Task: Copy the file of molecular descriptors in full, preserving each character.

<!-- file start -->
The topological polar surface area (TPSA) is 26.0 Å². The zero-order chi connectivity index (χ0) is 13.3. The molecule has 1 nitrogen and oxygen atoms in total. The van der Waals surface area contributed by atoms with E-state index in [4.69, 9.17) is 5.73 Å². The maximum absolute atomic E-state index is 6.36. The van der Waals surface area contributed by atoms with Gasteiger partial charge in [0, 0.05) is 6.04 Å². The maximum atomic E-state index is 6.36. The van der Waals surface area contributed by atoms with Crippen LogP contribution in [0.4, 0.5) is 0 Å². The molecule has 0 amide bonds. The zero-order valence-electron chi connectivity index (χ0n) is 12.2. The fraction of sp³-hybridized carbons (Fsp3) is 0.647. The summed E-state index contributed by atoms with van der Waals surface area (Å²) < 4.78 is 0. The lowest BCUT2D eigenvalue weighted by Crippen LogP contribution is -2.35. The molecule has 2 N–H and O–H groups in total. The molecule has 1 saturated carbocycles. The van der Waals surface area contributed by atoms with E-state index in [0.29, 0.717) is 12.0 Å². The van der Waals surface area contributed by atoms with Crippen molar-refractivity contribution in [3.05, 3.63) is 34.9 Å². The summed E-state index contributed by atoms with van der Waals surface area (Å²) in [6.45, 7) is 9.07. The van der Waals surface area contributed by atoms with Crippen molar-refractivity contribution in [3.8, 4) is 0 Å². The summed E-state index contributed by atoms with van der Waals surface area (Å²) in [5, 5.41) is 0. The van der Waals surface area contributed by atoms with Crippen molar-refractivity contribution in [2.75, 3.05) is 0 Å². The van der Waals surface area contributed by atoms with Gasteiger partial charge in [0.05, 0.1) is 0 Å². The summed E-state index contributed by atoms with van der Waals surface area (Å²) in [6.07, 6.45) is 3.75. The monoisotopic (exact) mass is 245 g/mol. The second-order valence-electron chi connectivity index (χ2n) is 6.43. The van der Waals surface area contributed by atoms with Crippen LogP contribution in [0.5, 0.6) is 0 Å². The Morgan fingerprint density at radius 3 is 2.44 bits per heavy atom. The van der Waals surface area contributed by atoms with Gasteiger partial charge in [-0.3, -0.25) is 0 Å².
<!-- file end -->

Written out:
The topological polar surface area (TPSA) is 26.0 Å². The zero-order chi connectivity index (χ0) is 13.3. The molecule has 1 nitrogen and oxygen atoms in total. The van der Waals surface area contributed by atoms with E-state index in [4.69, 9.17) is 5.73 Å². The maximum absolute atomic E-state index is 6.36. The van der Waals surface area contributed by atoms with Gasteiger partial charge in [0, 0.05) is 6.04 Å². The maximum atomic E-state index is 6.36. The van der Waals surface area contributed by atoms with Crippen LogP contribution in [0.4, 0.5) is 0 Å². The molecule has 0 amide bonds. The zero-order valence-electron chi connectivity index (χ0n) is 12.2. The fraction of sp³-hybridized carbons (Fsp3) is 0.647. The summed E-state index contributed by atoms with van der Waals surface area (Å²) < 4.78 is 0. The lowest BCUT2D eigenvalue weighted by Crippen LogP contribution is -2.35. The molecule has 2 N–H and O–H groups in total. The molecule has 1 saturated carbocycles. The van der Waals surface area contributed by atoms with E-state index in [0.29, 0.717) is 12.0 Å². The van der Waals surface area contributed by atoms with Crippen molar-refractivity contribution in [3.05, 3.63) is 34.9 Å². The summed E-state index contributed by atoms with van der Waals surface area (Å²) in [6.45, 7) is 9.07. The van der Waals surface area contributed by atoms with Crippen molar-refractivity contribution in [3.8, 4) is 0 Å². The summed E-state index contributed by atoms with van der Waals surface area (Å²) in [5, 5.41) is 0. The van der Waals surface area contributed by atoms with Crippen molar-refractivity contribution in [2.75, 3.05) is 0 Å². The van der Waals surface area contributed by atoms with Gasteiger partial charge in [0.05, 0.1) is 0 Å². The summed E-state index contributed by atoms with van der Waals surface area (Å²) in [6.07, 6.45) is 3.75. The monoisotopic (exact) mass is 245 g/mol. The second-order valence-electron chi connectivity index (χ2n) is 6.43. The van der Waals surface area contributed by atoms with Crippen LogP contribution in [0.5, 0.6) is 0 Å². The Morgan fingerprint density at radius 3 is 2.44 bits per heavy atom. The van der Waals surface area contributed by atoms with Gasteiger partial charge in [-0.3, -0.25) is 0 Å².